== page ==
What to look forward to

On Tuesday, March’s existing home sales report will be released. Economists expect to see sales decline by 7.3 percent during the month, due to the headwinds created by efforts to contain the coronavirus. While this result would be disappointing, it would leave the pace of new sales slightly higher than it was in March 2019. Sales of existing homes fell throughout much of 2018 before rebounding impressively throughout much of 2019 and the start of 2020. If estimates hold, the March report would mark the ninth straight month with year-over-year growth in existing home sales. But March is likely to be the last month with year-over-year growth for the foreseeable future, given last year’s strength and the numerous headwinds the sector is facing.

On Thursday, the U.S. initial jobless claims for the week ending April 18 will be released. Economists expect an additional 4.5 million initial claims to have been filed during the week. If this estimate holds, the four-week total of new filers would exceed 23 million. While this figure is quite worrisome, a bit of a silver lining may exist in terms of the types of jobs lost (as discussed by my colleague Peter Essele in last week’s blog post). We will continue to monitor this weekly release until we get a sign that the pace of layoffs and dismissals has returned closer to levels seen before the crisis.

Thursday will also see the release of April’s IHS Markit Flash U.S. Composite Purchasing Managers’ Index reports. These surveys are expected to show a large monthly decline in business confidence for both the manufacturing and service sectors. Manufacturing confidence is anticipated to fall from 48.5 in March to 36 in April, while service sector confidence is set to drop from 39.8 to 31.3. These are diffusion indices, where values below 50 indicate contraction, so these results would be worrisome, especially given March’s weak results. If the estimates hold, the composite index, which combines manufacturer and service sector confidence, would sit at a level that typically indicates a 10 percent contraction to annual GDP. Business sentiment and investing were weak throughout much of 2019 before showing signs of recovery to start the year. Currently, given the understandably weak confidence figures in March and anticipation for continued weakness, indications are for business spending to remain constrained.

March’s new home sales report will be the third major data release on Thursday. New home sales are expected to fall by 15 percent during the month, following a 4.4 percent decline in February. Compared with existing home sales, new home sales are a smaller and more volatile portion of the overall housing market. Accordingly, weakness resulting from the coronavirus crisis is understandable. If the estimates hold, the March report would bring the pace of new home sales to its lowest level since May 2019. In coming months, we can once again expect weakness to continue due to the ongoing measures to combat the coronavirus and the changes to consumer spending resulting from the crisis.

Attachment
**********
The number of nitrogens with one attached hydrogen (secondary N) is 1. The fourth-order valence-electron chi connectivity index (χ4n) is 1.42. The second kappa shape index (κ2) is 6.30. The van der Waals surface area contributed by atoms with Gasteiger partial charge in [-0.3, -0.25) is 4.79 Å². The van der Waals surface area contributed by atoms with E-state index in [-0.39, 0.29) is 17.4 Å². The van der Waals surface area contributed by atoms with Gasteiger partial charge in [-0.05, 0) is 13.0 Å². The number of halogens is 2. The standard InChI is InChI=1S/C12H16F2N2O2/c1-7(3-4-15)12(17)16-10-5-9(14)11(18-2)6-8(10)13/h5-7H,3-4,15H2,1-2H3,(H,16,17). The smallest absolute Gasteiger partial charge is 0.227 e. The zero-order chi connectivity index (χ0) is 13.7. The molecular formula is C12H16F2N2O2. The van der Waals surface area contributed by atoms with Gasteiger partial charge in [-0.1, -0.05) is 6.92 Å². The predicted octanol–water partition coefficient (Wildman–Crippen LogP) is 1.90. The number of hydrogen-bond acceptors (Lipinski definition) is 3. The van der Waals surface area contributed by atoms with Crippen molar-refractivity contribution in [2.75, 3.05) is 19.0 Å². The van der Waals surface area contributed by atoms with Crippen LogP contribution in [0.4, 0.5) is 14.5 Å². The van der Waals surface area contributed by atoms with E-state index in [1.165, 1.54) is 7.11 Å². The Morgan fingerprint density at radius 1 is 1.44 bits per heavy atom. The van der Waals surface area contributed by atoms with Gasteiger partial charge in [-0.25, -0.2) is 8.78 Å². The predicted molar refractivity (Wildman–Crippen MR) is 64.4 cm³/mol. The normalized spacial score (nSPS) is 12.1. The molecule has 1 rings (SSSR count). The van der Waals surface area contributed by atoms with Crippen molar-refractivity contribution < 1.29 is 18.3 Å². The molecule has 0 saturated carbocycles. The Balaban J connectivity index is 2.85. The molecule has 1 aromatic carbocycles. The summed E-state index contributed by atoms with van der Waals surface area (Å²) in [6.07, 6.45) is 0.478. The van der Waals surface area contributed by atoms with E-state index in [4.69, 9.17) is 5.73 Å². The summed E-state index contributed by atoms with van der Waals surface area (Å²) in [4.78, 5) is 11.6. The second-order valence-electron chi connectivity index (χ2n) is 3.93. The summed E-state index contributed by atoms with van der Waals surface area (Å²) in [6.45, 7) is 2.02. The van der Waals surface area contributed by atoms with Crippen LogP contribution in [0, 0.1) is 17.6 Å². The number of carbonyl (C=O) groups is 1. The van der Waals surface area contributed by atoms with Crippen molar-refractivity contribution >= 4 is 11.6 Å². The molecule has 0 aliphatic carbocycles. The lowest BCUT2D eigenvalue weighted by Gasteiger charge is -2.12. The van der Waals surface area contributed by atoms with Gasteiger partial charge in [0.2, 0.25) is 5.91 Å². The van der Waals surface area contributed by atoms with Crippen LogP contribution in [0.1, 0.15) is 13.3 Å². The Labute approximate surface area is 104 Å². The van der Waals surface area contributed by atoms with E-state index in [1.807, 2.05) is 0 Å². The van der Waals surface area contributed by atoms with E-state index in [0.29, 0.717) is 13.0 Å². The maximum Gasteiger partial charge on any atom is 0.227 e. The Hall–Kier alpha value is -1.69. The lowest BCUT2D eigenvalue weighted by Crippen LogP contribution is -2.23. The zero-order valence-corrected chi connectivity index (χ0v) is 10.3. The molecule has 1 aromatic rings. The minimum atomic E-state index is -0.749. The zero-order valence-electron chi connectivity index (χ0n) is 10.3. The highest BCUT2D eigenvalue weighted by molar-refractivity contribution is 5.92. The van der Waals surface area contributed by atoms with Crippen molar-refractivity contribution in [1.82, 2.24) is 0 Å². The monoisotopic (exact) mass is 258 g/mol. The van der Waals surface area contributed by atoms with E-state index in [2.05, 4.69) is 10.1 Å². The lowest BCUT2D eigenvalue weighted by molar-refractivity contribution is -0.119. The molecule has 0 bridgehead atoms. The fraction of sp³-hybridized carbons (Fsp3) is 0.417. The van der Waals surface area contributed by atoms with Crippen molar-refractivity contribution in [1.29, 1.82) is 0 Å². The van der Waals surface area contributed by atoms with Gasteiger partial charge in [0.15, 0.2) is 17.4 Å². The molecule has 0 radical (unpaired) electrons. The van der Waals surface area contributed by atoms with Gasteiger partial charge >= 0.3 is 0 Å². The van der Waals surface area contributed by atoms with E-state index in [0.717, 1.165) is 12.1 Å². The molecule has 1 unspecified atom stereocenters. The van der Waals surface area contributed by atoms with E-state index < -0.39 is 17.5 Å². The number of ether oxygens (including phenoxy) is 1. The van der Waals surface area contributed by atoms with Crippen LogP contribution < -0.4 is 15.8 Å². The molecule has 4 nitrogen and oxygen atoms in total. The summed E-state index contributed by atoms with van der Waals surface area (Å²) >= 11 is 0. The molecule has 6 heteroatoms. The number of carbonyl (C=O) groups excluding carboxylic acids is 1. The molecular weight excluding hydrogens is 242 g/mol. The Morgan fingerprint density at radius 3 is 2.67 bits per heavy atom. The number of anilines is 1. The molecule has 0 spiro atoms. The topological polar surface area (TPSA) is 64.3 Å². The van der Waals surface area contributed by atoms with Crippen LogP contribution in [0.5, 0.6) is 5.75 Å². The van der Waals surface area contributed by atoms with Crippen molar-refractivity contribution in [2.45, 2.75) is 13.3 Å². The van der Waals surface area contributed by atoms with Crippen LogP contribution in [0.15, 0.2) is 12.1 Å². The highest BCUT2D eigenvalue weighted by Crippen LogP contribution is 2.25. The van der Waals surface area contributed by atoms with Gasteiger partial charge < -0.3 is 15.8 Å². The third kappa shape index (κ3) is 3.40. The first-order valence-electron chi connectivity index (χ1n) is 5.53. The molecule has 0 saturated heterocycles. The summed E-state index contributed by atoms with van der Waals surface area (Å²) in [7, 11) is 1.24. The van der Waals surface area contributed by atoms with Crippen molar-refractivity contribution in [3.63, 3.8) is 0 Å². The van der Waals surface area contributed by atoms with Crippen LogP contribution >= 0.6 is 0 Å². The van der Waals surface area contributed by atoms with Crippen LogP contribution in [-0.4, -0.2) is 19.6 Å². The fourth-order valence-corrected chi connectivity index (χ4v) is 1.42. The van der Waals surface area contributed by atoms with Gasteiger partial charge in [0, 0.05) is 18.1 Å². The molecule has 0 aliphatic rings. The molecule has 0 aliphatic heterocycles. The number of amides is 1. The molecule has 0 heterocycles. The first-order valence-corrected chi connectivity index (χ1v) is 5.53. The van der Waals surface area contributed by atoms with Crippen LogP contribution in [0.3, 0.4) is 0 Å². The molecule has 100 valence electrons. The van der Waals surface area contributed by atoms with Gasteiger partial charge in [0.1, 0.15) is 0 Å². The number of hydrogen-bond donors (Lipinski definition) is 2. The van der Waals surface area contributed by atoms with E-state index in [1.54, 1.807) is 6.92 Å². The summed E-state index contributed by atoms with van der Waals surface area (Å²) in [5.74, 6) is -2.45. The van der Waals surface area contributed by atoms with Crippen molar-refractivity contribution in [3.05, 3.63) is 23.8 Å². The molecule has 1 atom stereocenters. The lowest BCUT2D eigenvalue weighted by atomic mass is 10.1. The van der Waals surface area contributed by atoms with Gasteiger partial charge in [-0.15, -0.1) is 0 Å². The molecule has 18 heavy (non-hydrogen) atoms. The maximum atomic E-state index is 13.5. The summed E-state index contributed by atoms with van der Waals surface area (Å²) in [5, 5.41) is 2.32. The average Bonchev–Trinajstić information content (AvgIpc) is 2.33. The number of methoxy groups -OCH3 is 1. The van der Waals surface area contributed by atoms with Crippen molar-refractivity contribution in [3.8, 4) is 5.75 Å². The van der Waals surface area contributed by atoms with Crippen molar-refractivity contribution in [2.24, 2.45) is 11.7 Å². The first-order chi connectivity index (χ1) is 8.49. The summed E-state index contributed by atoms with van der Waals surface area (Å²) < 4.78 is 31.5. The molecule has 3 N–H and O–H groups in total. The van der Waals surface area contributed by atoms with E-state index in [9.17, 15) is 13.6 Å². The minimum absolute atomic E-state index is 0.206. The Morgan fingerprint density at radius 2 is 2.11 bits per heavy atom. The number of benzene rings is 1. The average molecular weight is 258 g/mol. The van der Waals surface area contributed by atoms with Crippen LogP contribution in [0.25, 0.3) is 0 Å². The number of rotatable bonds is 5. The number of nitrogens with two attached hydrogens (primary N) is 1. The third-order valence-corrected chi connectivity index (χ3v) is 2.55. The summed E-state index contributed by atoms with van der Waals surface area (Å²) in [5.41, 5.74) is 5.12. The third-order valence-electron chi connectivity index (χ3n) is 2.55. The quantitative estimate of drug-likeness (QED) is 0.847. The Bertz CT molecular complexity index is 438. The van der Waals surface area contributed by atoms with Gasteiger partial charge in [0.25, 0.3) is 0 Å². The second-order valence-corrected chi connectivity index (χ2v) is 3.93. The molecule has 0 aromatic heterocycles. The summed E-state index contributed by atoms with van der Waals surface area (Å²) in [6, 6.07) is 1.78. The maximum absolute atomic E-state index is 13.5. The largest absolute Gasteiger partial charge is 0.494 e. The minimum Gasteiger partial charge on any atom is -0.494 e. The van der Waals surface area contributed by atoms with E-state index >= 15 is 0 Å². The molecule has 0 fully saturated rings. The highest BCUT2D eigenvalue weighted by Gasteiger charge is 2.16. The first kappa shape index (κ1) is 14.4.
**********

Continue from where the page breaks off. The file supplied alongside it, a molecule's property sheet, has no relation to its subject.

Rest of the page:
On Friday, March’s preliminary durable goods orders report will be released. Orders are expected to fall by 12 percent during the month, following a better-than-expected 1.2 percent increase in February. Some of this anticipated decline can be attributed to a slowdown in volatile aircraft orders. But another factor may be an expected 5 percent decline in core durable goods orders, which strip out the impact of transportation orders. If the estimates hold, the March numbers would mark the largest single-month decline in core durable goods orders since January 2009. Then, core durable goods orders fell by 10.2 percent month-over-month in the middle of the global financial crisis. Core durable goods orders are often viewed as a proxy for business investment, so a decline would once again be a concern but not a surprise.

Finally, we’ll finish the week with Friday’s release of the second and final reading of the University of Michigan consumer sentiment survey for April. The preliminary report released earlier in the month showed consumer confidence falling from 89.1 in March to 71 in April, which was the largest single-month decline in the survey’s history. Economists expect the final report to show a further decline to 69, as efforts to combat the coronavirus and large-scale layoffs continue to weigh on consumers. Improved confidence typically supports faster spending growth, so further declines would be a bad sign for April’s consumer spending figures. Consumer sentiment will be an important area to monitor as we continue to combat the spread of the coronavirus. A fulfillment to our hope for a swift V-shaped economic recovery will likely hinge on consumers quickly regaining confidence and returning to spending levels seen before the crisis. Ultimately, if consumer confidence remains depressed throughout the year, spending will probably follow suit. Any signs of a rebound in confidence in the coming months would therefore be quite welcome.

That’s it for this week—thanks for reading and stay safe!